News

Delta Raising Compensation for Overbooked Flights

Delta's Overbooked Flight Budget for Bumped
This is e-commerce content. If you purchase something by clicking on a link within this story we may receive a small commission of the sale.

* Delta raises compensation cap for overbooked flight bumps
* Changes come in the wake of United Airlines debacle last week
* The 5-figure compensation cap won’t be offered right of the bat

In light of the United Airlines controversy that went viral last week, other airlines are taking precautions to avoid similar conflicts by expanding current policies regarding oversold flights and involuntarily bumped passengers.

Delta Airlines is now offering agents more flexibility and money to handle overbooking situations to ensure that these situations go smoothly. Delta CEO Ed Bastian told reporters last Wednesday that overbooking flights is a standard practice used by all airlines, and should not be subjected to new legislation. However, he stressed that customer service agents need to do a better job in satisfying customers and reducing potential conflicts.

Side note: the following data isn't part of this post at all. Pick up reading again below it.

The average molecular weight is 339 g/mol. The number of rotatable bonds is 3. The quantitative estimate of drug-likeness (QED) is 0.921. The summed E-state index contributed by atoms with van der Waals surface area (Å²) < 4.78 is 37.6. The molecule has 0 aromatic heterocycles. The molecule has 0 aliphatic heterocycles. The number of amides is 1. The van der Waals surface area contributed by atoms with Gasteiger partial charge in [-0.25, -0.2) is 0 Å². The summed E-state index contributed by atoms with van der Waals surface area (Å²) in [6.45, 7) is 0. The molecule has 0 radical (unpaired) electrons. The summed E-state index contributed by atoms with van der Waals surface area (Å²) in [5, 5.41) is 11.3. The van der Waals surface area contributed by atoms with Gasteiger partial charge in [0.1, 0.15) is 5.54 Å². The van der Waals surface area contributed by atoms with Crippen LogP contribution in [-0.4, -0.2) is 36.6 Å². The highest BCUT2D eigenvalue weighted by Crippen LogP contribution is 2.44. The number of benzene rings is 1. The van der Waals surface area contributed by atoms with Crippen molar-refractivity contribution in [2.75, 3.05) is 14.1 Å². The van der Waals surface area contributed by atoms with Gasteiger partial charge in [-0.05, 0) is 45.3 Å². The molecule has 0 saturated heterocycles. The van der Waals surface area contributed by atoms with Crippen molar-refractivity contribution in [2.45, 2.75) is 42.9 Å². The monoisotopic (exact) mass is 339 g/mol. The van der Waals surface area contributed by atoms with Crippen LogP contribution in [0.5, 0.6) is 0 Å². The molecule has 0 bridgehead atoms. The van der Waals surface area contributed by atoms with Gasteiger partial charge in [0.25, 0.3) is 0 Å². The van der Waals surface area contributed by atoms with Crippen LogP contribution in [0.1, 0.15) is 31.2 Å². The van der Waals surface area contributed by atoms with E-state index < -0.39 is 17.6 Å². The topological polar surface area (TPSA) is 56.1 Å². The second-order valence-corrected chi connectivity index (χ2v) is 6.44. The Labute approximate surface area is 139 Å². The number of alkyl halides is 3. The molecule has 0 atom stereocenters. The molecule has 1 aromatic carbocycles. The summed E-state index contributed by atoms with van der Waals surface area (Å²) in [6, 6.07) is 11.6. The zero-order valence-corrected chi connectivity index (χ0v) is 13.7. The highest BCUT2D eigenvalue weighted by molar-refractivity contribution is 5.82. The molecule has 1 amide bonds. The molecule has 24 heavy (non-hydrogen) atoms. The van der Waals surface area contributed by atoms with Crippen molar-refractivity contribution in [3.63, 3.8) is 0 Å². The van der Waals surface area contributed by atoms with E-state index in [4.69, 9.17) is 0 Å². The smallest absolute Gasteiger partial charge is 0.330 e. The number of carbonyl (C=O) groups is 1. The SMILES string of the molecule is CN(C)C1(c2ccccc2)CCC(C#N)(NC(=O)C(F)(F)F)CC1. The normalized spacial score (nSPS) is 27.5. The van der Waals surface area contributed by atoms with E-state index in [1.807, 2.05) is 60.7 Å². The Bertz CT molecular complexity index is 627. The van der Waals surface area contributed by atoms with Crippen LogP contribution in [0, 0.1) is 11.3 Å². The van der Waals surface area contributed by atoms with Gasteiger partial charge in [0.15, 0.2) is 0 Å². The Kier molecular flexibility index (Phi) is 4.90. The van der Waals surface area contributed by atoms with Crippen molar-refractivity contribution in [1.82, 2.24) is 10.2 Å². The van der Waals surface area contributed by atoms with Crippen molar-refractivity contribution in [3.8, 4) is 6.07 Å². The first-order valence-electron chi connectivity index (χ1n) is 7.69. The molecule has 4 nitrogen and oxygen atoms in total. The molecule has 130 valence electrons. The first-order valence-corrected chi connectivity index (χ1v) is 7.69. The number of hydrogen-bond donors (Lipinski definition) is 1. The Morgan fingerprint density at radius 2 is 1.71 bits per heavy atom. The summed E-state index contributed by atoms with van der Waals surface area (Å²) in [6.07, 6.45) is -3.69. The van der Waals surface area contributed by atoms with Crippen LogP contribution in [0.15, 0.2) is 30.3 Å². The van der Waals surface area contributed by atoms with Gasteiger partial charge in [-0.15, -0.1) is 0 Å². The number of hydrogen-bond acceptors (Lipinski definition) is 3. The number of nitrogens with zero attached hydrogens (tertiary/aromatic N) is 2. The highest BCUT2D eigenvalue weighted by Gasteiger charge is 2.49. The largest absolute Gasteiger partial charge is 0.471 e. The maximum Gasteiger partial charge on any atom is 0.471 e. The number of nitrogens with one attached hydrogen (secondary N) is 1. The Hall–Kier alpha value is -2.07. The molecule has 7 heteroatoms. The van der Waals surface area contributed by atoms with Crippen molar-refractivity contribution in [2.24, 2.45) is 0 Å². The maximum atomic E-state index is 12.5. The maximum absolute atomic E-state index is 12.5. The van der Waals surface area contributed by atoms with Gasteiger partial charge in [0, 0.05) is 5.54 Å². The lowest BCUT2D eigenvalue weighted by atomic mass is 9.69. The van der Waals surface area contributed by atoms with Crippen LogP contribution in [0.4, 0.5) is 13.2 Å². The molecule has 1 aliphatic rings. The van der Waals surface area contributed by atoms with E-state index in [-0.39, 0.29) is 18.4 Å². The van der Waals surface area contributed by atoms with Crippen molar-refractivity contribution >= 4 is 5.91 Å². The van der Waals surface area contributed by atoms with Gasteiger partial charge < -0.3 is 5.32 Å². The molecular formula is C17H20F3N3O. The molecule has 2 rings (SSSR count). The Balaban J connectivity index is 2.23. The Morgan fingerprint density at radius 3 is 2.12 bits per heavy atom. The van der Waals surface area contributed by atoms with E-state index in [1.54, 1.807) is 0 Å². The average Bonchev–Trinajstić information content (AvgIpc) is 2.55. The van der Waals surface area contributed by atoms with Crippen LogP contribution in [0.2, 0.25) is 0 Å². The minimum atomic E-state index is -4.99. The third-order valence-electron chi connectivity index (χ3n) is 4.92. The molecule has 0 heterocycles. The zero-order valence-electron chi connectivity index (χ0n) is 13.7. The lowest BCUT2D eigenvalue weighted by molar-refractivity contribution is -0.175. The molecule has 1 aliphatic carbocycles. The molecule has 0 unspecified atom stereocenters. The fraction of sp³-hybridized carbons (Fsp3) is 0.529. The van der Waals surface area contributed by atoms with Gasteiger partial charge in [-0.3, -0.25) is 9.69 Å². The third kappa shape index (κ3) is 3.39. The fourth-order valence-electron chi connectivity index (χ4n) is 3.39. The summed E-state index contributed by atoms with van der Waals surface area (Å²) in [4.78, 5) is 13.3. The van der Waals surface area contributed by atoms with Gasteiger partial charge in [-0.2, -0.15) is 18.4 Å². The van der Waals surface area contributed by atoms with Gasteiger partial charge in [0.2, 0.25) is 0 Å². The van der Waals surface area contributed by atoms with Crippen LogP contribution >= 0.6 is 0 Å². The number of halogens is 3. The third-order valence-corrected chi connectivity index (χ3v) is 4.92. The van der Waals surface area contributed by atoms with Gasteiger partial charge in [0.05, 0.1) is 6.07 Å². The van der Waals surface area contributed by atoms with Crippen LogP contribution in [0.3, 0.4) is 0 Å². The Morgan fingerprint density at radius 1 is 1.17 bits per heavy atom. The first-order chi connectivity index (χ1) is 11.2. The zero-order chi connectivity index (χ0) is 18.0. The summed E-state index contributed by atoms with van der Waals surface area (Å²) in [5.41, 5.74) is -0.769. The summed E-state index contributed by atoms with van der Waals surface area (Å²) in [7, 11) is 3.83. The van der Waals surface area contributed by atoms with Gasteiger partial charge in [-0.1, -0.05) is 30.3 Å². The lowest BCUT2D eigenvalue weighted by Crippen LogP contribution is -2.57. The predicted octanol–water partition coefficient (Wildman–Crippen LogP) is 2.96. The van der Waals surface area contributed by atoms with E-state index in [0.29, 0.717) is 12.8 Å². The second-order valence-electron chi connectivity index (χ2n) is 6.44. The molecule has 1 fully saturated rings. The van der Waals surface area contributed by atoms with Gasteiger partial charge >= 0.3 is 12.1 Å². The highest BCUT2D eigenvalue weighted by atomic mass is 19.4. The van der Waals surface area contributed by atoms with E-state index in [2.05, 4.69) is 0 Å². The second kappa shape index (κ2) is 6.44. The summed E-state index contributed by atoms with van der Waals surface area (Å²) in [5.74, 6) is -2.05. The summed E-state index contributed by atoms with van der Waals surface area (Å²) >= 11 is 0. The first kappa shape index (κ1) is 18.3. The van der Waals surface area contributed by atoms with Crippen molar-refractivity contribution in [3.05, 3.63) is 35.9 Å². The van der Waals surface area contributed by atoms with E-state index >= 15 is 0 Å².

According to the Associated Press, on Friday, Delta expanded on overbooking caps to do just that, releasing a new memo with updated protocol for overbooked flights and handling customers. The memo tells Delta employees, “If more volunteers are needed, solicit early and often. Be prepared to explain options to customers traveling to their final destinations.”

Another change delineated in the memo increased the current cap of compensation for overbooked flight offerings very significantly. Now, Delta customer-service agents are able to offer up to $2,000 per change from the previous $800. Higher-ranking airline employees like an operations service manager are now permitted to offer up to $9,950, from the previous cap of $1,350.

As per usual, flight attendants and customer service agents will continue with standard “bumping” procedures, asking for volunteers at the gate prior to boarding the plane, and asking again on board as a last result. In other words, you will not be offered the nearly five-figure award of $9,950 right off the bat, so it may be best to not accept your first offer.